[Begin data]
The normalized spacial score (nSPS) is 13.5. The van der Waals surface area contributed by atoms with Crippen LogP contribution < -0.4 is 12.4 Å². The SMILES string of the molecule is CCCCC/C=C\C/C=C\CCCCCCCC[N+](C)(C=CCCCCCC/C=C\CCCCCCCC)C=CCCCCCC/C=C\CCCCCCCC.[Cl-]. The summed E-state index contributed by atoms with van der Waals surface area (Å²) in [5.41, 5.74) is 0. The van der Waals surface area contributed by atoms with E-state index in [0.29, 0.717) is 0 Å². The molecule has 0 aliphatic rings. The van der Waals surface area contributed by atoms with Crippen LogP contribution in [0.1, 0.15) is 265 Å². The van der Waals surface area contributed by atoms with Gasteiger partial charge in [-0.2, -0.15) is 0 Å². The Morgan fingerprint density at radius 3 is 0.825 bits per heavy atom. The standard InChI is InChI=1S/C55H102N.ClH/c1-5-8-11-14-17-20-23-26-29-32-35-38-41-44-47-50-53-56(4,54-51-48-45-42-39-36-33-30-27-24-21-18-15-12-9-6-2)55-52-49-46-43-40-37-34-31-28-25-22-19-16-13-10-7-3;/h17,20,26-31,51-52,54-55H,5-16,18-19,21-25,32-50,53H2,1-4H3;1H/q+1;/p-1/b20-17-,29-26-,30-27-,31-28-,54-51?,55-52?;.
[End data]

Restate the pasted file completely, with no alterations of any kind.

The normalized spacial score (nSPS) is 13.5. The van der Waals surface area contributed by atoms with Crippen LogP contribution < -0.4 is 12.4 Å². The SMILES string of the molecule is CCCCC/C=C\C/C=C\CCCCCCCC[N+](C)(C=CCCCCCC/C=C\CCCCCCCC)C=CCCCCCC/C=C\CCCCCCCC.[Cl-]. The summed E-state index contributed by atoms with van der Waals surface area (Å²) in [5.41, 5.74) is 0. The van der Waals surface area contributed by atoms with E-state index in [0.29, 0.717) is 0 Å². The molecule has 0 aliphatic rings. The van der Waals surface area contributed by atoms with Crippen LogP contribution in [0.1, 0.15) is 265 Å². The van der Waals surface area contributed by atoms with Gasteiger partial charge in [-0.2, -0.15) is 0 Å². The Morgan fingerprint density at radius 3 is 0.825 bits per heavy atom. The standard InChI is InChI=1S/C55H102N.ClH/c1-5-8-11-14-17-20-23-26-29-32-35-38-41-44-47-50-53-56(4,54-51-48-45-42-39-36-33-30-27-24-21-18-15-12-9-6-2)55-52-49-46-43-40-37-34-31-28-25-22-19-16-13-10-7-3;/h17,20,26-31,51-52,54-55H,5-16,18-19,21-25,32-50,53H2,1-4H3;1H/q+1;/p-1/b20-17-,29-26-,30-27-,31-28-,54-51?,55-52?;.